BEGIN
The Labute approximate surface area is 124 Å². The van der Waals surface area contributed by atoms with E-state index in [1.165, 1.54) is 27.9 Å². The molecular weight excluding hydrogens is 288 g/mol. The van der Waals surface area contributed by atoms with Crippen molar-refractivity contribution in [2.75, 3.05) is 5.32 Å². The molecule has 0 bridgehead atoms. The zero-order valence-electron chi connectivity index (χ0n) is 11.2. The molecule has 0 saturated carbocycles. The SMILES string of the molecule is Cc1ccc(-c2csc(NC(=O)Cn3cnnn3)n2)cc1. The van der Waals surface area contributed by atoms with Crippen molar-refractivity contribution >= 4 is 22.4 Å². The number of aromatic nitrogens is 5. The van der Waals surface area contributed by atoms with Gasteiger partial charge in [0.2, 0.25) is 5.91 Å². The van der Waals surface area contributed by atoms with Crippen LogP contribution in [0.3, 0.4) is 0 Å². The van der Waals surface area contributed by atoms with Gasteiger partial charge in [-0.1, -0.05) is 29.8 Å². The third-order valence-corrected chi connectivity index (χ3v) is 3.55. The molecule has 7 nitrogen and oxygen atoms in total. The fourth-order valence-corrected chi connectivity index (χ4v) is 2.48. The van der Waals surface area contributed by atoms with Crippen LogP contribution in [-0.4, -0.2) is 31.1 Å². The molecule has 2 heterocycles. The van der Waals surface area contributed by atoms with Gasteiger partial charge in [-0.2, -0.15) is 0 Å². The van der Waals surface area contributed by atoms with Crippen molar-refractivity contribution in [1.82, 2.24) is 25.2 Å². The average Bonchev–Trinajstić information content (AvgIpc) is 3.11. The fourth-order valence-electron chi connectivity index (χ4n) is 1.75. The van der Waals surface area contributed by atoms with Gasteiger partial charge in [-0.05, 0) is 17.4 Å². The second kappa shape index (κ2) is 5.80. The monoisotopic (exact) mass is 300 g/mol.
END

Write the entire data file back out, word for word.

The Labute approximate surface area is 124 Å². The van der Waals surface area contributed by atoms with E-state index in [1.165, 1.54) is 27.9 Å². The molecular weight excluding hydrogens is 288 g/mol. The van der Waals surface area contributed by atoms with Crippen molar-refractivity contribution in [2.75, 3.05) is 5.32 Å². The molecule has 0 bridgehead atoms. The zero-order valence-electron chi connectivity index (χ0n) is 11.2. The molecule has 0 saturated carbocycles. The SMILES string of the molecule is Cc1ccc(-c2csc(NC(=O)Cn3cnnn3)n2)cc1. The van der Waals surface area contributed by atoms with Crippen molar-refractivity contribution >= 4 is 22.4 Å². The number of aromatic nitrogens is 5. The van der Waals surface area contributed by atoms with Gasteiger partial charge in [0.2, 0.25) is 5.91 Å². The van der Waals surface area contributed by atoms with Crippen LogP contribution in [0.3, 0.4) is 0 Å². The van der Waals surface area contributed by atoms with Gasteiger partial charge in [-0.1, -0.05) is 29.8 Å². The third-order valence-corrected chi connectivity index (χ3v) is 3.55. The molecule has 7 nitrogen and oxygen atoms in total. The fourth-order valence-corrected chi connectivity index (χ4v) is 2.48. The van der Waals surface area contributed by atoms with Crippen LogP contribution in [-0.4, -0.2) is 31.1 Å². The molecule has 2 heterocycles. The van der Waals surface area contributed by atoms with Gasteiger partial charge in [-0.2, -0.15) is 0 Å². The van der Waals surface area contributed by atoms with Crippen molar-refractivity contribution in [1.82, 2.24) is 25.2 Å². The average Bonchev–Trinajstić information content (AvgIpc) is 3.11. The fourth-order valence-electron chi connectivity index (χ4n) is 1.75. The van der Waals surface area contributed by atoms with Gasteiger partial charge in [-0.05, 0) is 17.4 Å². The second kappa shape index (κ2) is 5.80. The monoisotopic (exact) mass is 300 g/mol.